You know that you are supposed to mow your lawn on a regular basis, usually at least once a week in the spring and summer, but lately there have been movements trying to eliminate mowing for a month at a time. While this could be tempting, it is important that you continue to mow your lawn if you want it to remain healthy. Here’s why.
Infrequent Mowing Hurts the Grass When Cut
The longer the blades of grass become, the more resources it becomes used to consuming. If you suddenly cut the grass by a few inches all at once, it’s going to be shocked as it suddenly needs fewer resources. This can sometimes kill your grass if it is unable to recover. Sometimes it needs additional irrigation to recover fully.
Excessive Grass Clippings
If you wait until the grass is long to mow your lawn, the extra long grass clippings will clump up over the turf, blocking the sunlight and stunting growth. If left without raking, the clumped clippings could actually kill the grass.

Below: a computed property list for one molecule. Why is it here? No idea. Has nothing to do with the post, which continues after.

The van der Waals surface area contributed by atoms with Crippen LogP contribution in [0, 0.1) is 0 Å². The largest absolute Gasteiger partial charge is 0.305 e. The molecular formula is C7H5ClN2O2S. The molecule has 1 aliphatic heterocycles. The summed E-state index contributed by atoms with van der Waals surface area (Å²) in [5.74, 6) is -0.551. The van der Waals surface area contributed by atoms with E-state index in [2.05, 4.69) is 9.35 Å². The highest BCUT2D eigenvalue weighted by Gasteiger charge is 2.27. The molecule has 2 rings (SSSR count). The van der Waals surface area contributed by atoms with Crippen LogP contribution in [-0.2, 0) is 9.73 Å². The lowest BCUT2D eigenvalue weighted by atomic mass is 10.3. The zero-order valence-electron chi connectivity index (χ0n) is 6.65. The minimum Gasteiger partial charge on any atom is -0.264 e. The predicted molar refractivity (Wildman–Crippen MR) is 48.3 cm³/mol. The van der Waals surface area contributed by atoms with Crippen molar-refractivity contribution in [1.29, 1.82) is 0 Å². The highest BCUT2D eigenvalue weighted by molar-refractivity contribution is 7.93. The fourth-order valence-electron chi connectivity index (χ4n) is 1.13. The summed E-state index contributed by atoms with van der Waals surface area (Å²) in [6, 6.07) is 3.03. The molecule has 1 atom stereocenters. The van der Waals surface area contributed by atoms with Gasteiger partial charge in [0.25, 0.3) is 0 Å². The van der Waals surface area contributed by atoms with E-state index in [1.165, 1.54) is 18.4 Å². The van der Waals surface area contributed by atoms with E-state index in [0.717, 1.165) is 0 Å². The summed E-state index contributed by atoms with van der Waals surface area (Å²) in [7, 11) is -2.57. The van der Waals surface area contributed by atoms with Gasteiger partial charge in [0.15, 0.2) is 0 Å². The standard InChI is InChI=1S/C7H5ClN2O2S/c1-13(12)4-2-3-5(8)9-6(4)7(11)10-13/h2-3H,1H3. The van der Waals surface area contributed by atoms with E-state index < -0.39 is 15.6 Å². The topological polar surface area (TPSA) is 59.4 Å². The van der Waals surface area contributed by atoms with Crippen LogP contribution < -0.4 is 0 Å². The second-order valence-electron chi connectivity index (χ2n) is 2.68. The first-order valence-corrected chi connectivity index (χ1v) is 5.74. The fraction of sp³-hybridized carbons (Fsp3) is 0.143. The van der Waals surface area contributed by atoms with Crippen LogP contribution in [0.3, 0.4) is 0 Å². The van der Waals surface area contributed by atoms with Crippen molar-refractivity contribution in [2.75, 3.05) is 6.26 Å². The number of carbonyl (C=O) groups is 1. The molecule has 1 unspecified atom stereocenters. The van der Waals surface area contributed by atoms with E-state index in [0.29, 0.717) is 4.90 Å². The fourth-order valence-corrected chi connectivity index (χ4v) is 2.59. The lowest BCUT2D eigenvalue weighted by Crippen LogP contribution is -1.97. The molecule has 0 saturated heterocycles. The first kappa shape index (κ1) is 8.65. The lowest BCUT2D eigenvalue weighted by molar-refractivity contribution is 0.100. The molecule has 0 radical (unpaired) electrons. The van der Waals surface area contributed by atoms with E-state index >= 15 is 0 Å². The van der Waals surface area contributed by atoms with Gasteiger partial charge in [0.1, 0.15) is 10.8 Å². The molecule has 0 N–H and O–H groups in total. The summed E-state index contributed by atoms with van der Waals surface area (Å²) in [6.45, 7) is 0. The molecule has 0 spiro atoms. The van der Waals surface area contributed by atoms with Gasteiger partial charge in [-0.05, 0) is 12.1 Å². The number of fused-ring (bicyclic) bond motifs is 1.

Generally Less Healthy
A well-manicured lawn is most likely to be a healthy lawn. When your lawn becomes unhealthy, it gets brown patches, as well as inviting pests and weeds that can be difficult to get rid of. If you want your grass to be healthy, you’ll need to make sure that you keep it mowed.
Of course, most cities or homeowners associations have policies about how high your grass can be. If you don’t want to incur a fine, you’ll need to continue mowing your lawn.
If you have any questions about how often you should mow your lawn based on your type of turf, contact us today for more information.